Arts & Events
Director Tom Hooper’s previous film was a brilliant profile of the legendary Leeds United soccer coach Brian Clough — a blazingly egotistical twit who could not stop talking. Now Hooper is back with an even grander film about King George VI, an insecure, self-effacing man who could barely start talking, thanks to a crippling stutter.
The King’s Speech is a glory of a film. In addition to a smart script (The King’s Speech was initially intended to be a stage play), the film features a luminous cast plucked from the upper branches of England’s acting royalty. Colin Firth inhabits the role of Albert (aka “Bertie”), the man who would (reluctantly) be king. Helena Bonham Carter is his determined and eternally supportive spouse. Guy Pearce is Bertie’s brother, the self-absorbed Edward VIII, and Geoffrey Rush is a delight as the King’s unorthodox Australian speech therapist, Lionel Logue.
Bertie was never on the fast track to the throne, owing to a life-long speaking disorder. A hammering stutter that, at its worst, sounded like an early-onset death-rattle, had left him paralyzed at the thought of public speaking. There was a time when such a disability could be hidden from the masses but, as the reigning — and soon-to-be-dying King George V (Michael Gambon) — gruffly complains, the invention of the radio has changed the rules. “Now we’re expected to appear in the homes of the public!” he grouses. “We’re expected to be actors!”
This line nails one of the special delights of the film. It invites great actors to play great historical characters who are also… acting. As Lionel Logue, the eccentric Aussie speech therapist (who honed his craft treating soldiers traumatized by WWI), Rush has a field day. Piling icing on the theatrical pound cake, Logue is also an aspiring would-be actor, so we get to watch Rush, as Lionel, auditioning for the role of crippled King Richard II for a local Shakespeare group. (In one of many wistful twists, Lionel’s performance doesn’t make the cut.)
The Mouth that Roared
Ultimately, with the Duke of Windsor’s decision to swap the burdens of the throne for the charms of Mrs. Wallis Simpson, it falls to Albert to become England’s King. In order to overcome the Royal stutter, Lionel trains Albert to find his voice by using the tools of acting — breathing exercises, physical presence and mental focus. The transition is fraught with peril as England is about to face the prospect of WW II and the new, untested King must stand up against a master orator in the person of a German Chancellor named Adolf Hitler.
The rigorous training that transforms a diffident Duke into a masterly Monarch is fascinating (and frequently amusing) to behold and the pay-off is spellbinding. With the future of England and his reign riding on the success of his Inaugural address (also known as “The King’s Speech”), Albert must go where no monarch has ever gone before — into a recording studio to face a microphone that will beam his voice live over radio waves to millions of unseen but anxious citizens.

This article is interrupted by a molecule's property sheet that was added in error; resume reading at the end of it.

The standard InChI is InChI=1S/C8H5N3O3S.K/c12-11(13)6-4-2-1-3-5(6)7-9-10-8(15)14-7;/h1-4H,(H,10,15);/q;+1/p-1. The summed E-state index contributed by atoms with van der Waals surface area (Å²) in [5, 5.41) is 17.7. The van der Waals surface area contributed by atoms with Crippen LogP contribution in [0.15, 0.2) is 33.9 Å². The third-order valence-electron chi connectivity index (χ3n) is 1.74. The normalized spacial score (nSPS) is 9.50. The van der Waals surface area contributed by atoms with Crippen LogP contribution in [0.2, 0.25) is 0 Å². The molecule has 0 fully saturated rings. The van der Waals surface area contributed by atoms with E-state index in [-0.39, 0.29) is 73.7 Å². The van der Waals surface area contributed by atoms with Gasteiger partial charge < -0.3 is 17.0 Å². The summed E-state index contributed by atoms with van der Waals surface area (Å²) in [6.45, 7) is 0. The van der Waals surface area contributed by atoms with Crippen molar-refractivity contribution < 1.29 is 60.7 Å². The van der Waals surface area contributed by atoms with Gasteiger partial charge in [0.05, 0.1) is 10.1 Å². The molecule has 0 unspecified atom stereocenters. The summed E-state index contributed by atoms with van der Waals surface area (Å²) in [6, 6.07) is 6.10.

The film recreates a scene that was, for decades, known only to a few. It turns out that the address took place in a special, soundproofed room, with Logue standing directly in front of the king, guiding his every word — much like a concertmaster conducting an orchestra. It is a tense and excruciating scene but, in the end, it is a triumph of concentration over mike-fright.
It doesn’t hurt that power play over the future King’s loyalties pits Lionel against an imperious Archbishop — played to the hilt by Derek Jacobi. Or that Bertie’s feckless older brother and presumptive king, Edward, is played with flamboyant dash by Guy Pearce. These are actors at the top of their game having one of the best cinematic romps of their lives. The words — up to and including Firth’s fitful stammering — offer a spoken banquet of well-seasoned ear-morsels.
Everyone is given special moments where they are allowed to bowl over the audience with a simple look or a single, perfectly delivered word. In one scene, Rush answers a King’s question with only two words but pronounces them with such layered relish that it left the seasoned critic sitting next to me at an October press screening braying helplessly as he repeatedly slapped his thigh in a bout of unchecked hilarity.
A Free Speech Battle over the King’s Speech
There is a wonderful early scene where Bertie is relaxing and playing with his daughters, the future princesses Margaret and Elizabeth, and is called on to ad lib a story about penguins to entertain the children. Despite the stammer, he acquits himself admirably.
But there another scene that will certainly be the most talked about and savored outtake in the film. It would have become a classic even had the British Board of Film Classification (BBFC) not intervened to slap the film with a restrictive “15” rating. The problem arose from an acting exercise Logue employs to loosen the king’s tongue. He entreats Bertie to let loose with a string of angry curses. Firth, as mild-mannered Bertie, begins with a couple of timid “bullocks! Bullocks!” but soon erupts into a set-piece of acting that will hold a special place in the annals of cinema.
At a full-court press conference, director Hopper and his cast excoriated the BBFC for granting more permissive ratings to such violence-filled films as “Salt” and Daniel Craig’s 007-epic, “Casino Royale.” The King’s outburst was nothing compared to the language hurled at the average British football stadium, Bonham Carter told the BBFC: “I mean, go to Tottenham, you know.” The BBFC finally relented and reclassified the film 12A with the adviso: “Contains strong language in a speech-therapy context.”
“The King’s Speech” won the People’s Choice award (and a standing ovation) at the Toronto International Film Festival in October and stands a good chance to become a contender for an Academy Award. The film opens in the Bay Area on December 3.